Investors building an investment portfolio may be wondering how many funds it is wise to hold. Financial professionals generally believe that the ‘magic number’ is somewhere around 20, although for smaller portfolios, say less than £50,000 the number of funds to hold ideally falls to around 15. Here are some reasons why investors should not hold too many funds within a portfolio:
- Charges – funds have charges associated with them. It is not logical to pay charges on too many funds when an investor is exposed sufficiently to a sector as these extra charges will eat away at returns from the investment portfolio.
- Performance tracking – if an investor was to hold 60 funds in their investment portfolio, this would make it notoriously more difficult to track the performance of each fund in comparison to a portfolio with 20 funds. Limiting the number of funds in an investment portfolio also indirectly forces an investor to think carefully about removing poor performing funds and replacing them with better performing ones.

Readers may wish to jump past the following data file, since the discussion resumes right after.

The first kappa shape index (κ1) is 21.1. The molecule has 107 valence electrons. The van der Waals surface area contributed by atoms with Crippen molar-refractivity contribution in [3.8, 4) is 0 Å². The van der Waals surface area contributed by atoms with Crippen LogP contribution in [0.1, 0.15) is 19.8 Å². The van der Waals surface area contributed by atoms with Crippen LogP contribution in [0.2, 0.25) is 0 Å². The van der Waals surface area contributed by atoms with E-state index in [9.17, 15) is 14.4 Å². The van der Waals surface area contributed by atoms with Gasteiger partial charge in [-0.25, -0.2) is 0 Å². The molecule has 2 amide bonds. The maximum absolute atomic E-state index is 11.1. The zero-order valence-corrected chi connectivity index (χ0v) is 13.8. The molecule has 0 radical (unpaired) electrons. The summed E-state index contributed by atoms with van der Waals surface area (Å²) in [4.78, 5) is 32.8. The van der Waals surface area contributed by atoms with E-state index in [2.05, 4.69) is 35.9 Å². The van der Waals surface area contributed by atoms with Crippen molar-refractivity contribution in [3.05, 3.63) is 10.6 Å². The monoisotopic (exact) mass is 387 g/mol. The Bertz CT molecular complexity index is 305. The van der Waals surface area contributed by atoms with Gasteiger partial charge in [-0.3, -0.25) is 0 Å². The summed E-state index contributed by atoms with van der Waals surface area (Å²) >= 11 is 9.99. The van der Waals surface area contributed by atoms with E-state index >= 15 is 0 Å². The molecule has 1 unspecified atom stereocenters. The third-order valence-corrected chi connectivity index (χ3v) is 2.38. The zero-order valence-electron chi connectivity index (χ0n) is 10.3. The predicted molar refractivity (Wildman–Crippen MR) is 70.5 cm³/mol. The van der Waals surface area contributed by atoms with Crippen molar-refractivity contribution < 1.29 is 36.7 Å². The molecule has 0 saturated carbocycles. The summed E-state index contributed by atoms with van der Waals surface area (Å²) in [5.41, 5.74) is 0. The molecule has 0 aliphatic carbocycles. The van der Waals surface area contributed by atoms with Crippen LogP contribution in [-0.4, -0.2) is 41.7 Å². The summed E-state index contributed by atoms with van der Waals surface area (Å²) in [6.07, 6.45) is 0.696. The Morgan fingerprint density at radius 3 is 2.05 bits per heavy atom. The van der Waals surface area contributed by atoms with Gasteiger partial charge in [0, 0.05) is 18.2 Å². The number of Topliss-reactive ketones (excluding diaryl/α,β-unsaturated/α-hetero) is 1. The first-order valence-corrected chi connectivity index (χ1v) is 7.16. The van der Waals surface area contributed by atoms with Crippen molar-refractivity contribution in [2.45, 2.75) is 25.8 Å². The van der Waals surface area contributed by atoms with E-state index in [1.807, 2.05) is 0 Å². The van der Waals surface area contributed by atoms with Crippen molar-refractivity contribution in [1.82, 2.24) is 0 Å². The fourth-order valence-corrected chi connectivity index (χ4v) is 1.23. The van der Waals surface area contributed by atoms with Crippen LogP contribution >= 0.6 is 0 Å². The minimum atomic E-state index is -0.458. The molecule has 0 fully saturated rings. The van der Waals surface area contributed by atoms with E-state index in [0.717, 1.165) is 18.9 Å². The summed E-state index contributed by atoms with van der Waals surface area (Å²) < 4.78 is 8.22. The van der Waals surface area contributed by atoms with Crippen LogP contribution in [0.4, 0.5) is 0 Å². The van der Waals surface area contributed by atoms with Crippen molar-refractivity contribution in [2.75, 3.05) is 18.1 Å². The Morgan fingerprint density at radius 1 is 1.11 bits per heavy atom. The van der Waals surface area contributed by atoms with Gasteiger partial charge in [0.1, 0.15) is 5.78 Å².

- Reduction of diversification – it is generally viewed that there is little point in holding too many funds that are similar in nature as this can actually reduce diversification.
- Less valuable portfolio – holding a greater number of funds means that an investor’s pot of money is spread across more funds, this means that top performing funds in a portfolio will not really be producing producing optimal returns in a portfolio due to the lack of meaningful allocation. Some believe that it is generally wise to allocate a minimum of 5 percent to each fund in an investment portfolio and increasing the allocation further in funds that an investor really believes strongly in.